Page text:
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The Potter’s House in Adams Morgan smells of chai and books. On a cold January Monday, its front room is half-full and silent, save for an anonymous coffee house soundtrack. It’s quaint. It’s unassuming. It’s not the place you’d expect to find 30 strangers ready to talk about death and grief at the latest D.C. Death Cafe.
In the District, a city confronting a rising homicide rate and declining access to mental health care, a looming election year can overshadow the realities of grief. But each Death Cafe, hosted bi-monthly at Potter’s House, attracts 20 or more strangers, and reflects a growing interest in openly discussing these realities in all their forms.
“Humans experience grief throughout our life,” says Nicole Heidbreder, the cafe’s host. “Grief over lost childhoods, grief over the dream not working out, and now grief over mass shootings and the trauma of seeing our country’s leadership lack strength and power.”
Since 2017, Heidbreder, a birth doula turned hospice nurse and self-professed “angel of death,” has hosted 10 Death Cafes in the District. The salon-style series originated in London, and expanded to cities across the globe. The cafes never include a religious agenda, sales pitch, or teaching moment. Just conversation.
On this particular night, the room is a hodgepodge of faces, some older or younger, some darker or lighter. Attendees have traveled from every ward and parts of Maryland. One man is new to D.C., having just arrived from Spain. For two hours, everyone discusses the insecurities, regrets, and curiosities they have about one of life’s biggest taboos.
“One thing I’ve noticed is that because it is a room of strangers there’s an emotional distance that allows people to share in a way they might not if they were with friends,” Heidbreder says.
Heidbreder brought the Death Cafe to the Potter’s House as part of her larger “death work” that includes a death meditation series, her podcast The Magical Deathcast, and a “Death Over Dinner” potluck series she hopes to expand to include as many diners as her home allows.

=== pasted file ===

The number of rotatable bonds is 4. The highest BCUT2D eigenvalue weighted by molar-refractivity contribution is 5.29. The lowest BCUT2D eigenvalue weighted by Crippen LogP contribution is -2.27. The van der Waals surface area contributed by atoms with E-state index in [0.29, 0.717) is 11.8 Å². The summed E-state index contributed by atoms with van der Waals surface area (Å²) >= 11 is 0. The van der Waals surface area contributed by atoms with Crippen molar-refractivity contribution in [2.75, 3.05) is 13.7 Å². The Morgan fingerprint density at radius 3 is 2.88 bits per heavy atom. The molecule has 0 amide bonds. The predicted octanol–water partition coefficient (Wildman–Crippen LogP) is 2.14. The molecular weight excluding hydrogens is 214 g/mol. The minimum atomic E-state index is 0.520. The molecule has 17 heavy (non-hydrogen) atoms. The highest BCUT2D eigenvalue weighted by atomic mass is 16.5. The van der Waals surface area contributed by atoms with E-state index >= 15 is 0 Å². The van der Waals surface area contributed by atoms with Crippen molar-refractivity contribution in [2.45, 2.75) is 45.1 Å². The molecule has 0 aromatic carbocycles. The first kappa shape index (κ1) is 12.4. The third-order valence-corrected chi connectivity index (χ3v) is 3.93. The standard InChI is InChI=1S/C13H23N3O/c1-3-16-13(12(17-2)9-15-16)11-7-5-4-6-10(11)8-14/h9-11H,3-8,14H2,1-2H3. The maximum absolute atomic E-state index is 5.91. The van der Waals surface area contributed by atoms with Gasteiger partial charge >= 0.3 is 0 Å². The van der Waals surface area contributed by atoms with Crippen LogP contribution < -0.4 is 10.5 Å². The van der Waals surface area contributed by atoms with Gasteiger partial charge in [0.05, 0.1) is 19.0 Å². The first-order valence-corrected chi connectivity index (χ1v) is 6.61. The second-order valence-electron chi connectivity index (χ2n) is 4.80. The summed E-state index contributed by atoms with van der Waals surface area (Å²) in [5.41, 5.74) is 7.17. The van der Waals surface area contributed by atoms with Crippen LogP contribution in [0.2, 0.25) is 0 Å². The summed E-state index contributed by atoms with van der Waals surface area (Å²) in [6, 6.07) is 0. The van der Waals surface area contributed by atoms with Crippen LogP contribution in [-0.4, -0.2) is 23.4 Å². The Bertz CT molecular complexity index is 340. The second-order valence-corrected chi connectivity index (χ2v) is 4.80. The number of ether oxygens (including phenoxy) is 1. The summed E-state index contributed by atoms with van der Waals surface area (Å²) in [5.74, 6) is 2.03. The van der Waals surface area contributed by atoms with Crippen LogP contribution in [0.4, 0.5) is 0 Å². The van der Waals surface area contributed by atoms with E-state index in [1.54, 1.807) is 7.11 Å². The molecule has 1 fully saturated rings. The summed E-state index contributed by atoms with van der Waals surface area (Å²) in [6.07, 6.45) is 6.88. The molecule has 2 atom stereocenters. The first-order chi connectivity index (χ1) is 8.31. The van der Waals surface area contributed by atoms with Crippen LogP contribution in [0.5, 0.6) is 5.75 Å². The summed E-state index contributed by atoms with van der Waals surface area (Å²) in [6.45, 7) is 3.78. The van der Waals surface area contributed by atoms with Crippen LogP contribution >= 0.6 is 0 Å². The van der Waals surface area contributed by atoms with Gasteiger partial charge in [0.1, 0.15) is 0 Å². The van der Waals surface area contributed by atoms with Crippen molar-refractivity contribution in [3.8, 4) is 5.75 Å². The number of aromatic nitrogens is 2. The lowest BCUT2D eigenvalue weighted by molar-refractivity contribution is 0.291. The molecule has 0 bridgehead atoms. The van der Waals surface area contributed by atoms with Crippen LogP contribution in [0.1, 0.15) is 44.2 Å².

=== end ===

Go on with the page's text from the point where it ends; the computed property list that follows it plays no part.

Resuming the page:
“America does not think of grief as work,” Heidbreder explains. “There’s no conversation about it as a physical thing, about how to deal with it and discharge it.”
Heidbreder first recognized D.C.’s difficulty dealing with death in 2012 while pursuing her nursing degree at Georgetown University. While performing her clinical rotations in the emergency room of MedStar Georgetown University Hospital, she found that patients with chronic, sometimes terminal, diseases didn’t have access to end-of-life care or counseling, and often came to the ER sick and desperate.
One patient begged Heidbreder to convince doctors to administer a treatment sure to poison her rather than accept her own death. The woman became hysterical when Heidbreder refused.
“She was scratching and clawing at me and saying I was killing her,” Heidbreder remembers. “There’s only so much of that a human can take. My definition of death wouldn’t allow it.”
Heidbreder’s definition of death insists that harm-reduction, compassion, and dignity must run parallel to medical procedure. This holistic approach was first formed in a workshop in New York City’s West Village. Then a graduate student at New York University, Heidbreder was working in event production—she was a regular at afterparties that included Alicia Keys, Aretha Franklin, Patti Smith, and Lou Reed—when she came across a flyer for a weekend retreat on death and dying.